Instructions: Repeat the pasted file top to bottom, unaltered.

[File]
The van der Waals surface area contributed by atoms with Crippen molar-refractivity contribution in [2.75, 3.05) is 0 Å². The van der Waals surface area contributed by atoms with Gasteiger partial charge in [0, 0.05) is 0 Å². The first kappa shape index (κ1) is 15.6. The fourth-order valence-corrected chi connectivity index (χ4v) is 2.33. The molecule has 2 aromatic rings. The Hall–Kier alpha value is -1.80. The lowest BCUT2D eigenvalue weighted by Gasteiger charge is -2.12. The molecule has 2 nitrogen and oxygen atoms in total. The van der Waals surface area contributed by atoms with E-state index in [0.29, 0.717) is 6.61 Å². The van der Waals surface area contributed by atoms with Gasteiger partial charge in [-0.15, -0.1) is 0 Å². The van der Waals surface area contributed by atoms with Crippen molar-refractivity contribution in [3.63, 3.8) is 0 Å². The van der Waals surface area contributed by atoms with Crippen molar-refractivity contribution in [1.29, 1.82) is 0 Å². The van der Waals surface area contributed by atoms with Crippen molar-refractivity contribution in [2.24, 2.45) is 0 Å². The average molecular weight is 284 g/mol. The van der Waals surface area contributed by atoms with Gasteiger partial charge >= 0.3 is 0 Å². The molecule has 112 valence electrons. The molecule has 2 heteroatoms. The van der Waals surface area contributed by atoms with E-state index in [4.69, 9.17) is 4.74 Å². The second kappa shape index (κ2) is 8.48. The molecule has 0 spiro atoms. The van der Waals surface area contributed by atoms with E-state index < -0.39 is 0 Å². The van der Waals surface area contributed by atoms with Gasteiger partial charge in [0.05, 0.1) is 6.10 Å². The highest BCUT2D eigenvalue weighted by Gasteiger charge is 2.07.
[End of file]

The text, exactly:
The van der Waals surface area contributed by atoms with Crippen molar-refractivity contribution in [2.75, 3.05) is 0 Å². The van der Waals surface area contributed by atoms with Gasteiger partial charge in [0, 0.05) is 0 Å². The first kappa shape index (κ1) is 15.6. The fourth-order valence-corrected chi connectivity index (χ4v) is 2.33. The molecule has 2 aromatic rings. The Hall–Kier alpha value is -1.80. The lowest BCUT2D eigenvalue weighted by Gasteiger charge is -2.12. The molecule has 2 nitrogen and oxygen atoms in total. The van der Waals surface area contributed by atoms with E-state index in [0.29, 0.717) is 6.61 Å². The van der Waals surface area contributed by atoms with Gasteiger partial charge in [-0.15, -0.1) is 0 Å². The van der Waals surface area contributed by atoms with Crippen molar-refractivity contribution in [3.63, 3.8) is 0 Å². The van der Waals surface area contributed by atoms with Crippen molar-refractivity contribution in [1.29, 1.82) is 0 Å². The van der Waals surface area contributed by atoms with Crippen molar-refractivity contribution in [2.24, 2.45) is 0 Å². The average molecular weight is 284 g/mol. The van der Waals surface area contributed by atoms with Gasteiger partial charge >= 0.3 is 0 Å². The molecule has 112 valence electrons. The molecule has 2 heteroatoms. The van der Waals surface area contributed by atoms with E-state index in [4.69, 9.17) is 4.74 Å². The second kappa shape index (κ2) is 8.48. The molecule has 0 spiro atoms. The van der Waals surface area contributed by atoms with E-state index < -0.39 is 0 Å². The van der Waals surface area contributed by atoms with Gasteiger partial charge in [0.05, 0.1) is 6.10 Å². The highest BCUT2D eigenvalue weighted by Gasteiger charge is 2.07.